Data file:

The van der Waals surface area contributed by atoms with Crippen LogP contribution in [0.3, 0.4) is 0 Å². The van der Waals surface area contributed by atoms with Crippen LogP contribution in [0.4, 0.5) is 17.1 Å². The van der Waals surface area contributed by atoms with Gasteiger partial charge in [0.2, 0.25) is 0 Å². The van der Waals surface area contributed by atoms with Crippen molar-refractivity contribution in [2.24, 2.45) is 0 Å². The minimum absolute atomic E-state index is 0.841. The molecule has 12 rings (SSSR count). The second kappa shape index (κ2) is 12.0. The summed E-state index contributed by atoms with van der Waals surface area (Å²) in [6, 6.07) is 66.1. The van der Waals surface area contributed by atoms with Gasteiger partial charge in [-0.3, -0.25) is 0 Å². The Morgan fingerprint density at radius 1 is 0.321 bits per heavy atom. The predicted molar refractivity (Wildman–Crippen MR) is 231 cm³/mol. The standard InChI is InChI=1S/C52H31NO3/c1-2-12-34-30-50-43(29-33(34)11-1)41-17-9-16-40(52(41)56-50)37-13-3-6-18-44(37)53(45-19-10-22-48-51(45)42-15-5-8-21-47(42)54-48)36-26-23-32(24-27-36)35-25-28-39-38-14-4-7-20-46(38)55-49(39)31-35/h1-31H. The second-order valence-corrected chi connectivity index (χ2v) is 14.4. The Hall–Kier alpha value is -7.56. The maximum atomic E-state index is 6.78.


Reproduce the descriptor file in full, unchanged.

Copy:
The van der Waals surface area contributed by atoms with Crippen LogP contribution in [0.3, 0.4) is 0 Å². The van der Waals surface area contributed by atoms with Crippen LogP contribution in [0.4, 0.5) is 17.1 Å². The van der Waals surface area contributed by atoms with Gasteiger partial charge in [0.2, 0.25) is 0 Å². The van der Waals surface area contributed by atoms with Crippen molar-refractivity contribution in [2.24, 2.45) is 0 Å². The minimum absolute atomic E-state index is 0.841. The molecule has 12 rings (SSSR count). The second kappa shape index (κ2) is 12.0. The summed E-state index contributed by atoms with van der Waals surface area (Å²) in [6, 6.07) is 66.1. The van der Waals surface area contributed by atoms with Gasteiger partial charge in [-0.3, -0.25) is 0 Å². The Morgan fingerprint density at radius 1 is 0.321 bits per heavy atom. The predicted molar refractivity (Wildman–Crippen MR) is 231 cm³/mol. The standard InChI is InChI=1S/C52H31NO3/c1-2-12-34-30-50-43(29-33(34)11-1)41-17-9-16-40(52(41)56-50)37-13-3-6-18-44(37)53(45-19-10-22-48-51(45)42-15-5-8-21-47(42)54-48)36-26-23-32(24-27-36)35-25-28-39-38-14-4-7-20-46(38)55-49(39)31-35/h1-31H. The second-order valence-corrected chi connectivity index (χ2v) is 14.4. The Hall–Kier alpha value is -7.56. The maximum atomic E-state index is 6.78.